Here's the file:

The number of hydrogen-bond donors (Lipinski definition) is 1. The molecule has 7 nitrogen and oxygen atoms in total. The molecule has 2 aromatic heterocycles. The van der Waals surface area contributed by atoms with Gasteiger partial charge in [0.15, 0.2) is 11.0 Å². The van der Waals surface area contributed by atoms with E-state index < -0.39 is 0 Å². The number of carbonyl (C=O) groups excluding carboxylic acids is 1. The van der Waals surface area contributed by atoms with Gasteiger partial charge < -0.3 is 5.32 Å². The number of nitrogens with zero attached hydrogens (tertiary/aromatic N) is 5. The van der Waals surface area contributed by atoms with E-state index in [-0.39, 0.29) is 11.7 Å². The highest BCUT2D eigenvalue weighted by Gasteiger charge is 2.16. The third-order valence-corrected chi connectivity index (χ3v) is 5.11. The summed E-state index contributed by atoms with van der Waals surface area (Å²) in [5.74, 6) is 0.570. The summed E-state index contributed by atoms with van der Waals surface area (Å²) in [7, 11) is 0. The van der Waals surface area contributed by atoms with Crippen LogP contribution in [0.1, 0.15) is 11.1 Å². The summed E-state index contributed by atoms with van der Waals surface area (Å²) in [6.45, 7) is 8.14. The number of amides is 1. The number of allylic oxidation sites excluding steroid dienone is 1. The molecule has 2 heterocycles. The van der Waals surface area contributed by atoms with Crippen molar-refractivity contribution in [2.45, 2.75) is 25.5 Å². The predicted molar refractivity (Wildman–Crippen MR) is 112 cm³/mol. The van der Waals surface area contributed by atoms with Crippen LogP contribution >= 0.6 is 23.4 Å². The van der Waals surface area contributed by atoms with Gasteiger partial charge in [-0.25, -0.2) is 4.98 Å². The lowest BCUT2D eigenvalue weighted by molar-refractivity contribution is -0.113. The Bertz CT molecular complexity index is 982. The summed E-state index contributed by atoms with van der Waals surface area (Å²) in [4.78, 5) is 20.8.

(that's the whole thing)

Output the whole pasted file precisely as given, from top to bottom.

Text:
The number of hydrogen-bond donors (Lipinski definition) is 1. The molecule has 7 nitrogen and oxygen atoms in total. The molecule has 2 aromatic heterocycles. The van der Waals surface area contributed by atoms with Gasteiger partial charge in [0.15, 0.2) is 11.0 Å². The van der Waals surface area contributed by atoms with E-state index < -0.39 is 0 Å². The number of carbonyl (C=O) groups excluding carboxylic acids is 1. The van der Waals surface area contributed by atoms with Gasteiger partial charge < -0.3 is 5.32 Å². The number of nitrogens with zero attached hydrogens (tertiary/aromatic N) is 5. The van der Waals surface area contributed by atoms with E-state index in [-0.39, 0.29) is 11.7 Å². The highest BCUT2D eigenvalue weighted by Gasteiger charge is 2.16. The third-order valence-corrected chi connectivity index (χ3v) is 5.11. The summed E-state index contributed by atoms with van der Waals surface area (Å²) in [5.74, 6) is 0.570. The summed E-state index contributed by atoms with van der Waals surface area (Å²) in [7, 11) is 0. The van der Waals surface area contributed by atoms with Crippen LogP contribution in [0.1, 0.15) is 11.1 Å². The summed E-state index contributed by atoms with van der Waals surface area (Å²) in [6.45, 7) is 8.14. The number of amides is 1. The number of allylic oxidation sites excluding steroid dienone is 1. The molecule has 2 heterocycles. The van der Waals surface area contributed by atoms with Crippen molar-refractivity contribution in [2.45, 2.75) is 25.5 Å². The predicted molar refractivity (Wildman–Crippen MR) is 112 cm³/mol. The van der Waals surface area contributed by atoms with Crippen LogP contribution >= 0.6 is 23.4 Å². The van der Waals surface area contributed by atoms with Gasteiger partial charge in [-0.25, -0.2) is 4.98 Å². The lowest BCUT2D eigenvalue weighted by molar-refractivity contribution is -0.113. The Bertz CT molecular complexity index is 982. The summed E-state index contributed by atoms with van der Waals surface area (Å²) in [4.78, 5) is 20.8.